Cthulhu Guard: The Inspiration

One roleplaying game I am particularly fond of is Trail of Cthulhu by Robin Laws and Kenneth Hite. It’s the perfect blend of old-school Lovecraftian horror with new-school rules, and its Gumshoe engine-based mystery clue mechanics are brilliant.

However, there are two things I am not particularly fond of with this game:

  1. I don’t care for how pacing works in Trail of Cthulhu. It uses a skill point pool mechanic that works excellently for extended game sessions, creating a feeling of building suspense and impending doom. But if you ever try breaking a mystery up into a few shorter sessions, you’ll quickly see the suspense factor only really comes into play when you get closer to the climax — which is a problem when a single mystery spans the course of a month. This also makes the game rather inappropriate for narrative Play by Post or Play by Email mysteries, which can take even longer than that.

  2. The game’s mechanics also don’t lend themselves well to improvisation, which is a GM style I particularly enjoy. There are some good tips for improv GMing in The Armitage Files sourcebook, but it still leaves a lot to be desired. It can be done, but it requires a GM who is really on their toes, with a very firm grasp of mystery story procedures. This can be tough to pull off for most GMs, especially when they’re having to deal with pacing issues on top of it all. 

On a completely different note, another game I really rather like a whole lot is the Mouse Guard RPG by Luke Crane. I’m a huge Burning Wheel fan (you’ll hear much more about that later, undoubtedly), and Crane really captures the essence of Burning Wheel in his ode to David Petersen’s graphic novel series (which unfortunately just had a TV series also based on it just get shelved). Mouse Guard is genius, so genius that I can run it rules-lite for my 3-year-old daughter.

Now of course, when I find an RPG mechanic I’m not satisfied with (ToC’s pacing issues and resistance to improv), I can never fight the urge to rules drift. And what better way than to combine it with some rules I really quite like?

That’s right.

I’ve created a mashup of Trail of Cthulhu with Mouse Guard that functions as a “frontend module” for Trail of Cthulhu. No, it’s not mice vs The Mythos. It’s 1930’s humans vs The Mythos, just like in regular Trail of Cthulhu, but it uses many of the Mouse Guard mechanics as a replacement for much of the core Trail of Cthulhu mechanics.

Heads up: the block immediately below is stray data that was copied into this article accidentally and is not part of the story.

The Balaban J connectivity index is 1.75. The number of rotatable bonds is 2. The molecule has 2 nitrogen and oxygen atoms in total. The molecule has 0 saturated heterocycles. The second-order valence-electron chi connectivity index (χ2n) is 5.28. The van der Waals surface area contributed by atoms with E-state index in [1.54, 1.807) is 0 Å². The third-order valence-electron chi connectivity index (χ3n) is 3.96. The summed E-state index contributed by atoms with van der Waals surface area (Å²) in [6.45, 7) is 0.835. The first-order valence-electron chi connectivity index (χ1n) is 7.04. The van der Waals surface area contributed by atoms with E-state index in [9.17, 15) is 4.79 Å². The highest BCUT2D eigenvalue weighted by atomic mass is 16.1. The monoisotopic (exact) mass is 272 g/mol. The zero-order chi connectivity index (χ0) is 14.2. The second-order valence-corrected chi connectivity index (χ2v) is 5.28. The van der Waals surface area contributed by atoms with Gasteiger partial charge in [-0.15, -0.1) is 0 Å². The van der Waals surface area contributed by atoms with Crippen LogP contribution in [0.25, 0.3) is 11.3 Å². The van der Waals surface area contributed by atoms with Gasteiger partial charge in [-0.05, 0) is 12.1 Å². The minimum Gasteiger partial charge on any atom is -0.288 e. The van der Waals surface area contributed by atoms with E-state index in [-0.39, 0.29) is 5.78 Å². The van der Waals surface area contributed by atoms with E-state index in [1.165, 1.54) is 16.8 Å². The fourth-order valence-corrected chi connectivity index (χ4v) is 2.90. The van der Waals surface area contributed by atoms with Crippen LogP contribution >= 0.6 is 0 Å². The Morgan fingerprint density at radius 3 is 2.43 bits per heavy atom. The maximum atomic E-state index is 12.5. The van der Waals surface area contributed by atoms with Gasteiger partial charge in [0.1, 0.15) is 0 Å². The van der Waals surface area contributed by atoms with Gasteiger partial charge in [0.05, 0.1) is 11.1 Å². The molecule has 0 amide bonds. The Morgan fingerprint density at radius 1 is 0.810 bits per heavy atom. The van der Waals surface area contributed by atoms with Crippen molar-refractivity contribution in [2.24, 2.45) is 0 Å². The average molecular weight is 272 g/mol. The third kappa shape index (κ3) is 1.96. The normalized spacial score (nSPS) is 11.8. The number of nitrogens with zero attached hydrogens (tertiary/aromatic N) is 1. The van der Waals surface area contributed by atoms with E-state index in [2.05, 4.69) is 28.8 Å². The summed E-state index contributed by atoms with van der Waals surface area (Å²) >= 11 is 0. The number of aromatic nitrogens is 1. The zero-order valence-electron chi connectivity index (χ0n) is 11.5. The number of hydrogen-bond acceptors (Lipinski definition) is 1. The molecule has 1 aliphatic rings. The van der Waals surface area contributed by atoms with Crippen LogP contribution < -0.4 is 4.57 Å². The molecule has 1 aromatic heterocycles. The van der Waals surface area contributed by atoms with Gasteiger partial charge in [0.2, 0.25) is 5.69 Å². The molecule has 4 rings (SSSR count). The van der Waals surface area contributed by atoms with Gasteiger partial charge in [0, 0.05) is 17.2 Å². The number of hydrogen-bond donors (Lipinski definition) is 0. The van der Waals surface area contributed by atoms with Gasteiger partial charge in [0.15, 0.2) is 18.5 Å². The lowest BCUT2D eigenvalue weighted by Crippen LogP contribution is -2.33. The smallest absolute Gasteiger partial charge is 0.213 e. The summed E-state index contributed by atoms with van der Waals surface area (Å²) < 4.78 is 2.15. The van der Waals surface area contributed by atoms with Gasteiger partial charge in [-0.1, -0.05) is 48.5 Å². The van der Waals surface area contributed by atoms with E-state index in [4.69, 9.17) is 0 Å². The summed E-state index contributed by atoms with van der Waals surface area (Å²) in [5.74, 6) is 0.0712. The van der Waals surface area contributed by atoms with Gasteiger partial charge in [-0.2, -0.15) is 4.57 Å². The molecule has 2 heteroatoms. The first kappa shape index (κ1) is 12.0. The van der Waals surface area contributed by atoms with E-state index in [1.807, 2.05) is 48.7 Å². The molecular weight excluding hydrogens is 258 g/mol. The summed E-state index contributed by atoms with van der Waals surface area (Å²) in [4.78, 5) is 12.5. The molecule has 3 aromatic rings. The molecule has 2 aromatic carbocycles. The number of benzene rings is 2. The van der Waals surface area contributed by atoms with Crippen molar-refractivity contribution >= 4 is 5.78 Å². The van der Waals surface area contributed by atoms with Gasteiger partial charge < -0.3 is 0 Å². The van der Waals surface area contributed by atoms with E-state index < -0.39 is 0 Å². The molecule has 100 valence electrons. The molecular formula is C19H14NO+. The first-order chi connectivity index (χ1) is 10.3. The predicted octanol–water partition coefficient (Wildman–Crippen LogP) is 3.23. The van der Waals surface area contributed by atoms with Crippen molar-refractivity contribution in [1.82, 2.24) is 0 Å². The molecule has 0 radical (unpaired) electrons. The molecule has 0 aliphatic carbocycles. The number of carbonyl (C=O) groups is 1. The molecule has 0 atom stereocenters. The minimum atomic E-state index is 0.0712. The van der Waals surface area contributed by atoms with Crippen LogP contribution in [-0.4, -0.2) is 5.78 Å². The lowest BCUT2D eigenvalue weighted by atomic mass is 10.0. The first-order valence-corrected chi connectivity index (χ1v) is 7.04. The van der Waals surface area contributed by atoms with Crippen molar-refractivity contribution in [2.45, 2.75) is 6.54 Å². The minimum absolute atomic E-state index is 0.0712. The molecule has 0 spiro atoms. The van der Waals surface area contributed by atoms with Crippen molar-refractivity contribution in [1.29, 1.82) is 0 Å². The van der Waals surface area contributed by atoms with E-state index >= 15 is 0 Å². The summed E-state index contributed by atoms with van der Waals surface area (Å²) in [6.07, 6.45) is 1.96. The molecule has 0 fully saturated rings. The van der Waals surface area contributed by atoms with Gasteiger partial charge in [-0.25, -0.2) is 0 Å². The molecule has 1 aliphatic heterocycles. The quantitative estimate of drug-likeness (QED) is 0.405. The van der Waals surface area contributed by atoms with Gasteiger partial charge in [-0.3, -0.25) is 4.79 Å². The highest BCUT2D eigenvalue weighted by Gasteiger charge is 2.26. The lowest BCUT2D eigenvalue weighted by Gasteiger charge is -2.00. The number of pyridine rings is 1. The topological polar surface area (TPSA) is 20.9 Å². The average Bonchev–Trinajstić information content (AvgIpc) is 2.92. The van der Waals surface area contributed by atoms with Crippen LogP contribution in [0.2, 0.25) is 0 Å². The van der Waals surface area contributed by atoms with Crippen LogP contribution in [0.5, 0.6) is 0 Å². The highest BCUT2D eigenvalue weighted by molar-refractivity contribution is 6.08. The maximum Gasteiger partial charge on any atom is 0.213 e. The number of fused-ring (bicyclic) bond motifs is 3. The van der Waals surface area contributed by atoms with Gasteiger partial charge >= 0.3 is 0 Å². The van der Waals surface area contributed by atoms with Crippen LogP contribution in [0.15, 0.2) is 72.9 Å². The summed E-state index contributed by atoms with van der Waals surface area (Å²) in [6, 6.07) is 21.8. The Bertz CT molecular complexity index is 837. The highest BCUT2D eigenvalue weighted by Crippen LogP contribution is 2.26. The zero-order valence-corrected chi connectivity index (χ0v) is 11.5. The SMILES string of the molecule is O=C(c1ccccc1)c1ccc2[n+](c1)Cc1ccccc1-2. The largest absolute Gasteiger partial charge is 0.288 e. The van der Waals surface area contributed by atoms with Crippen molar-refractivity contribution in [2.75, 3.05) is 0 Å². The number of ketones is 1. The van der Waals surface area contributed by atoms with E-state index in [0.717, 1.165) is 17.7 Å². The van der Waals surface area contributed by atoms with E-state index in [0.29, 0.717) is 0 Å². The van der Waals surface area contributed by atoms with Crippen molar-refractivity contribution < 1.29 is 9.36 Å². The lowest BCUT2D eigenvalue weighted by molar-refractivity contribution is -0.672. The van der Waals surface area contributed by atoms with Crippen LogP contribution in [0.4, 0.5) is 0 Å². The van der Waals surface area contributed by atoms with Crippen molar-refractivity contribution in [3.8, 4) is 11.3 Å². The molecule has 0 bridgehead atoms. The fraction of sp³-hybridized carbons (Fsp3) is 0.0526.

Yes: It’s crazy. It’s awesome. It’s been playtested. And it actually fucking works.

CTHULHU GUARD: THE INTRODUCTION

First off, Cthulhu Guard is NOT a standalone game. It’s meant to be a frontend for Trail of Cthulhu, replacing the first 81 pages of the player’s manual. The remaining 149 pages of that book are meant to be used in-game, and all of the official Adventures are compatible with Cthulhu Guard. That’s right: nearly 100% compatible. I actually playtested this game using The Armitage Files, a mystery campaign that is built specifically for improvisation, and it was super fun.

Which leads us to this mashup’s core strength: it’s designed to be very improv-friendly. It allows for plot to evolve out of the skill rolls and to be constantly centered around the PCs, just as in any Luke Crane-designed game. As long as the GM has a vague idea of how they want the mystery to unfold, the story just sort of falls into place like magic.

The other primary feature of this game is how pacing has been completely redesigned. There is no slowly diminishing skill pool like in Trail of Cthulhu. Instead, PCs have a very small pool of “free checks” that they can spend on investigative skills for free clue reveals. These checks are only replenished when the PCs traits come into play — just like in Mouse Guard 2nd edition, for anyone familiar with the rules.

Another large divergence from Gumshoe game design philosophy I have made is that I allow players to roll investigative skills for non-core clues whenever they want. This is a feature: Mouse Guard-esque consequences of failure drive the plot ever forward, and it places a greater weight of importance on the limited number of free checks players have access to. But of course, Core Clues are still freely given, as in every Gumshoe game.

Beyond this, I’m not going to explain how to play Trail of Cthulhu and Mouse Guard 2e because...I’m just not going to rewrite whole rules books. But also, this mashup is really only for people who own both books: I can’t write all the mashup mechanics out because that would be plagiarism, so I’m only going to tell you which parts to mash together and how. Kinda like sex ed. back in school, only more awkward.

To read the Cthulhu Guard rules, see this document.

If you don’t know how to play both ToC and Mouse Guard 2e, this doc will likely be gibberish to you. But fret not: I will soon be designing a brand new rule set for Cthulhu Guard that is inspired by ToC and Mouse Guard instead of just using those rules as written.

Until then, happy mashing.